I was drawn to this book while thinking about my own venture into the study of Byzantine archaeology and it struck me that the approach advocated here is explicitly anti-theoretical (if one understands the economy as a more intensively theorized version of the practice of trade). The results are interesting and useful, but it barely scratches the surface of what Byzantine archaeologists are currently doing in the field.
Over the past month or so, I’ve decided to shutter this blog. I don’t think that I’ll stop blogging, but I’ll probably move to another platform or try to find better way to integrate social media into my daily observations. My reasons for shuttering this blog are not entirely clear to me, but I guess they reflect a combination of things:
1. Now that my tenure portfolio is in the pipeline, I’ve lost the visceral feeling of risk that comes with blogging while an untenured, assistant professor.
2. This blog is unattractive and I do not have the energy to redesign it.
3. I have this vague feeling that a blog should have a life span. I feel like blogs should come to an end at some point or to have some form of organization dictated by time. After all, a blog is a time driven genre or medium. Posts are organized chronologically like its early predecessor “the log”. One of my favorite blogs on the web, Digital History Hacks sits on the web in archive form.
4. I want a new challenge. I think my readership on this blog has pretty much leveled off at a bit more than 100 page views a day. I run close to 1000 page views a week. This far exceeded my original goals for my blog and now that I have reached these goals, I just have this feeling that I should change up what I’m doing, go somewhere new.
5. My other blogs run on WordPress. As dedicated readers of this blog know, I have a few other online projects that generally run on WordPress (Teaching Thursday, Punk Archaeology) and I have come to like the WordPress interface. So maybe I’ll start up this blog again in some fashion on WordPress.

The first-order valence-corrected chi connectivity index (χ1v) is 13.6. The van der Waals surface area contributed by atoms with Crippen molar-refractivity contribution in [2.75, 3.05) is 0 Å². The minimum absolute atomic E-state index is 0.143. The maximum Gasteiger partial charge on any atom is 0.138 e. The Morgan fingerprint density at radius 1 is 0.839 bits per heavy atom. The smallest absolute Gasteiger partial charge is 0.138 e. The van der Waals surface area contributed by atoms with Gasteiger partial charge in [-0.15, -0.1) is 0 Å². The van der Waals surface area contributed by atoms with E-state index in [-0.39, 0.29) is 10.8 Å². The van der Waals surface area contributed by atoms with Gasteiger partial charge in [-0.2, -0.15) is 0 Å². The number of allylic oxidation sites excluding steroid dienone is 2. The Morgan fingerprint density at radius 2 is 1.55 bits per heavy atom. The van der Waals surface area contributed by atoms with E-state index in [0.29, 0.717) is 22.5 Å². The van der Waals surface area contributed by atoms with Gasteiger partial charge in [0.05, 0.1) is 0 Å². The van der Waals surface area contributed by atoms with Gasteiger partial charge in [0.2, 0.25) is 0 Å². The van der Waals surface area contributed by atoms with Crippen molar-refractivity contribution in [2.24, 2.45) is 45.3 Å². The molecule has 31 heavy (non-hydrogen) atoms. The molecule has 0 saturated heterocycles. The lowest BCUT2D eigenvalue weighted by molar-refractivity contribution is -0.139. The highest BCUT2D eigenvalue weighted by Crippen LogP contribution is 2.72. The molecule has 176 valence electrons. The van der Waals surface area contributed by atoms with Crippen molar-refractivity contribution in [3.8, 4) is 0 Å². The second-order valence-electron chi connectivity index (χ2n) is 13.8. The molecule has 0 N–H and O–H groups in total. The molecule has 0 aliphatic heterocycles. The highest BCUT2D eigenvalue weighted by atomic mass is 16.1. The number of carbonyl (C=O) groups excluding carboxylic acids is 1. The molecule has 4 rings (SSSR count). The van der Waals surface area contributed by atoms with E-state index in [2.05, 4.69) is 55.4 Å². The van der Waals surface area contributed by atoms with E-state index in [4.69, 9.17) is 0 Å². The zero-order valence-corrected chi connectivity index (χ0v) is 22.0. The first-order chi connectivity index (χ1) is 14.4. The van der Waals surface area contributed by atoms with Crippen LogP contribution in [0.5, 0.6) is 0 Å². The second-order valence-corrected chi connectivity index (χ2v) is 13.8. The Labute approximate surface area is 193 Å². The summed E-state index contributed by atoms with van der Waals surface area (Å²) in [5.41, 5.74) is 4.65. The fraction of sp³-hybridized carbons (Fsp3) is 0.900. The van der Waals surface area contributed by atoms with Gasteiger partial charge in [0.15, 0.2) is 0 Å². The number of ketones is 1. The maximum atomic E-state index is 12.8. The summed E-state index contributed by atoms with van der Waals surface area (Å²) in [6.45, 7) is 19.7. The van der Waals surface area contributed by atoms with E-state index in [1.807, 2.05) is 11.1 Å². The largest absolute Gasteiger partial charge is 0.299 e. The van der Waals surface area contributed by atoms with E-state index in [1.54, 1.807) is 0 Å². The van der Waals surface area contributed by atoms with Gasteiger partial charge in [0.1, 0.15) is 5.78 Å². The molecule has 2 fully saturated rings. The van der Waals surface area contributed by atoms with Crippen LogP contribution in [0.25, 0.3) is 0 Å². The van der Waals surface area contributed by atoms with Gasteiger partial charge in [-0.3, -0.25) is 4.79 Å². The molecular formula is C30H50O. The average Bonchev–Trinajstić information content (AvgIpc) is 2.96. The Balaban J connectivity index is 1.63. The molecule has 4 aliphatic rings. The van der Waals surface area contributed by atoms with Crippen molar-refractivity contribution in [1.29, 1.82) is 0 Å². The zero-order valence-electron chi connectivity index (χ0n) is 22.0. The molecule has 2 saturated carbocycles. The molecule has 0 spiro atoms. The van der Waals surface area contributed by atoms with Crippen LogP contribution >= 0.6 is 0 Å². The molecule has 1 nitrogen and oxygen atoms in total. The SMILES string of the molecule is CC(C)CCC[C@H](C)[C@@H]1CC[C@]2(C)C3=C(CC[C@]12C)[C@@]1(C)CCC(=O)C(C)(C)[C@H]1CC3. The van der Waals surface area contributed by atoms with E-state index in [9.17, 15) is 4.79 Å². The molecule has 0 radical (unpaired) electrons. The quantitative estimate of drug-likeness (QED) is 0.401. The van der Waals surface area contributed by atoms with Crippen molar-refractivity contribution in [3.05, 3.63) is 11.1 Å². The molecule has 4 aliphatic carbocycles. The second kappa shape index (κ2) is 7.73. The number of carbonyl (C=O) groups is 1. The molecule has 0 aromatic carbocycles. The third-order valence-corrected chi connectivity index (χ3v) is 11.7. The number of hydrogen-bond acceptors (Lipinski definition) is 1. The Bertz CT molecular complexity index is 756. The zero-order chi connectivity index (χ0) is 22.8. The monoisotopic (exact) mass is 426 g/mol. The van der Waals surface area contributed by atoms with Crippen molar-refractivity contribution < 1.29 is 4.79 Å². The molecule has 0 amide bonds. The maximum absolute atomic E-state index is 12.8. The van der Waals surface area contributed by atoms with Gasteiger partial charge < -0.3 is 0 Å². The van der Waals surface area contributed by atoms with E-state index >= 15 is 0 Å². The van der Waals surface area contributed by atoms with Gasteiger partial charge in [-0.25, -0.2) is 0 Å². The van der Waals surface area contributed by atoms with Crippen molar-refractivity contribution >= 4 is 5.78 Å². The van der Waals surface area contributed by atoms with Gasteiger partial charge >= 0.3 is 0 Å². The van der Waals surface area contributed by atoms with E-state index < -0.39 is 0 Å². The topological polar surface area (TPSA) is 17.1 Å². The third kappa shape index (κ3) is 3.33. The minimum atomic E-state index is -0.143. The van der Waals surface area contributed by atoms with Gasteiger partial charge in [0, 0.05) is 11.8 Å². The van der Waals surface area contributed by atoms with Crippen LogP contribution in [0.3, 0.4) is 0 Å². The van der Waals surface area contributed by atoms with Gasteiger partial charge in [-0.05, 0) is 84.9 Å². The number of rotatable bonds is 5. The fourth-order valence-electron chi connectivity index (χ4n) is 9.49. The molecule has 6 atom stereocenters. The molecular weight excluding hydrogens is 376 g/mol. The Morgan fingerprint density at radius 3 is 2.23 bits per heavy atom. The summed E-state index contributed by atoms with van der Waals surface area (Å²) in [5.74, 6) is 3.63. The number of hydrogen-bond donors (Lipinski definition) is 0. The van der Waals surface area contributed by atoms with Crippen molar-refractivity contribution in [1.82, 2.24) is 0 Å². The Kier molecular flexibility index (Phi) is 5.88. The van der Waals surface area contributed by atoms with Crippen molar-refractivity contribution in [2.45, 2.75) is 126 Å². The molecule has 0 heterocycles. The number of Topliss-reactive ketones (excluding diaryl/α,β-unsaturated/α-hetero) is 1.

This is not to say that I’m going to stop blogging today or that this is some kind of dramatic farewell post. I’ll keep blogging here until the end of the year.
The bigger issue is what to do with the content here. This blog runs on Typepad. I chose this years ago without much critical thought. It’s a paid blogging service and the service and uptime has been great. The downside is that, when I stop paying, they stop hosting. I am not sure that it’s viable to pull everything on this blog down (images, links, text) and even if I did do this, I am sure that there are dead links throughout that would do very little good. Moreover, I was pretty careless with regard to organizing where supporting files live scattering them over a range of locations on the web with different lifespans and maintenance parameters.
Another alternative is just to grab all the text and put it into a single text file. Typepad does this more or less automatically. With all the mark up, this file runs to about 900 pages of text with full mark up. While this text based archive would obviously lose the actual hyperlinks between posts and to the wider web, it would preserve the mark up for these links making it possible for someone to reconstruct parts of the blog. We have an excellent University Archive here on campus. I think I’ll offer them the text of my blog for their collection. The Internet Archive has captured several snap shots of my blog (January 13, 2008; December 12, 2007; November 10, 2007; October 28, 2007). It’s pretty cool to know that some of my work is in the Internet Archive. Just to be clear, it’s not that I think that my blog is so revolutionary or brilliant that it deserves a place in the history of the internet, but I am enough of a historian to realize that preservation of historical artifacts of all kinds is a voluntary process.